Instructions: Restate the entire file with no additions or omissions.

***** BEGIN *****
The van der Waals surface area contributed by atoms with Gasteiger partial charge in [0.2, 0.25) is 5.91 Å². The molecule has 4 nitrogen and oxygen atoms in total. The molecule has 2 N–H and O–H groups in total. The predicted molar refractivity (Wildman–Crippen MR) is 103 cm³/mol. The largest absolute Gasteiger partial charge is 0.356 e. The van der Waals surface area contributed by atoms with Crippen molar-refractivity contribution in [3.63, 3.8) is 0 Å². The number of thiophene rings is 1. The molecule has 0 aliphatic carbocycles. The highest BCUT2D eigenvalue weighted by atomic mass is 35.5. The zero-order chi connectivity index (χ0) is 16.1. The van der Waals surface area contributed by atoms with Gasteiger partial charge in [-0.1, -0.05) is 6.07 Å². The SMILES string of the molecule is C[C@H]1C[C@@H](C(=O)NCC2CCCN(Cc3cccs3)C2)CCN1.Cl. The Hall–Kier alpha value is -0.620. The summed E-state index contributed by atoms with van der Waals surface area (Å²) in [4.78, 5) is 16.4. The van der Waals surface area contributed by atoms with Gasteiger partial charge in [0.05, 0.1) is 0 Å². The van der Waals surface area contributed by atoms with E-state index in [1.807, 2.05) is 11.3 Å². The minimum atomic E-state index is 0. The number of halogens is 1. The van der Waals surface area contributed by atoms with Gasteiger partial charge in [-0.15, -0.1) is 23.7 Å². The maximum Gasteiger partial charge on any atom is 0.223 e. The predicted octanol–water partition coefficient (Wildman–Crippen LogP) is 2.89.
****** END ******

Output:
The van der Waals surface area contributed by atoms with Gasteiger partial charge in [0.2, 0.25) is 5.91 Å². The molecule has 4 nitrogen and oxygen atoms in total. The molecule has 2 N–H and O–H groups in total. The predicted molar refractivity (Wildman–Crippen MR) is 103 cm³/mol. The largest absolute Gasteiger partial charge is 0.356 e. The van der Waals surface area contributed by atoms with Crippen molar-refractivity contribution in [3.63, 3.8) is 0 Å². The number of thiophene rings is 1. The molecule has 0 aliphatic carbocycles. The highest BCUT2D eigenvalue weighted by atomic mass is 35.5. The zero-order chi connectivity index (χ0) is 16.1. The van der Waals surface area contributed by atoms with Gasteiger partial charge in [-0.1, -0.05) is 6.07 Å². The SMILES string of the molecule is C[C@H]1C[C@@H](C(=O)NCC2CCCN(Cc3cccs3)C2)CCN1.Cl. The Hall–Kier alpha value is -0.620. The summed E-state index contributed by atoms with van der Waals surface area (Å²) in [4.78, 5) is 16.4. The van der Waals surface area contributed by atoms with Gasteiger partial charge in [0.05, 0.1) is 0 Å². The van der Waals surface area contributed by atoms with E-state index in [1.807, 2.05) is 11.3 Å². The minimum atomic E-state index is 0. The number of halogens is 1. The van der Waals surface area contributed by atoms with Gasteiger partial charge in [-0.15, -0.1) is 23.7 Å². The maximum Gasteiger partial charge on any atom is 0.223 e. The predicted octanol–water partition coefficient (Wildman–Crippen LogP) is 2.89.